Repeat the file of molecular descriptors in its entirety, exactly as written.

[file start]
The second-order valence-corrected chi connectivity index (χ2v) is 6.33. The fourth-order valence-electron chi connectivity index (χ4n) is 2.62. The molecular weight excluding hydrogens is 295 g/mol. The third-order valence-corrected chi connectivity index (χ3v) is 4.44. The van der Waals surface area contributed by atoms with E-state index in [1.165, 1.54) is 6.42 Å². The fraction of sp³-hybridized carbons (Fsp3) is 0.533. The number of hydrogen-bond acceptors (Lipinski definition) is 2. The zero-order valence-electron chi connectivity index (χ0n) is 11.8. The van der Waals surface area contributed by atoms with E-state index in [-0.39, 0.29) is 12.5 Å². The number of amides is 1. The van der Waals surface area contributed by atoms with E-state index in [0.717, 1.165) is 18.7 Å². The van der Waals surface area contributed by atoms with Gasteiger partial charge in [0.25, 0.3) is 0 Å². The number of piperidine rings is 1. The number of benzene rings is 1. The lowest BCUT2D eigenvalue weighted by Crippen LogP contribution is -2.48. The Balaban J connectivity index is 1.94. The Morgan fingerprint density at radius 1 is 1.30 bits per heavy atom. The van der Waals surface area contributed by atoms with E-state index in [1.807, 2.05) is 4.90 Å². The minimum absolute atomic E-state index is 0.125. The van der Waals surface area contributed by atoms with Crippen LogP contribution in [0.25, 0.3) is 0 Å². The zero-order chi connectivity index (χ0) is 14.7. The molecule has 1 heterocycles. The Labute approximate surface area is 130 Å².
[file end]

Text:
The second-order valence-corrected chi connectivity index (χ2v) is 6.33. The fourth-order valence-electron chi connectivity index (χ4n) is 2.62. The molecular weight excluding hydrogens is 295 g/mol. The third-order valence-corrected chi connectivity index (χ3v) is 4.44. The van der Waals surface area contributed by atoms with E-state index in [1.165, 1.54) is 6.42 Å². The fraction of sp³-hybridized carbons (Fsp3) is 0.533. The number of hydrogen-bond acceptors (Lipinski definition) is 2. The zero-order valence-electron chi connectivity index (χ0n) is 11.8. The van der Waals surface area contributed by atoms with E-state index in [-0.39, 0.29) is 12.5 Å². The number of amides is 1. The van der Waals surface area contributed by atoms with E-state index in [0.717, 1.165) is 18.7 Å². The van der Waals surface area contributed by atoms with Gasteiger partial charge in [0.25, 0.3) is 0 Å². The number of piperidine rings is 1. The number of benzene rings is 1. The lowest BCUT2D eigenvalue weighted by Crippen LogP contribution is -2.48. The Balaban J connectivity index is 1.94. The Morgan fingerprint density at radius 1 is 1.30 bits per heavy atom. The van der Waals surface area contributed by atoms with E-state index in [1.807, 2.05) is 4.90 Å². The minimum absolute atomic E-state index is 0.125. The van der Waals surface area contributed by atoms with Crippen LogP contribution in [0.25, 0.3) is 0 Å². The zero-order chi connectivity index (χ0) is 14.7. The molecule has 1 heterocycles. The Labute approximate surface area is 130 Å².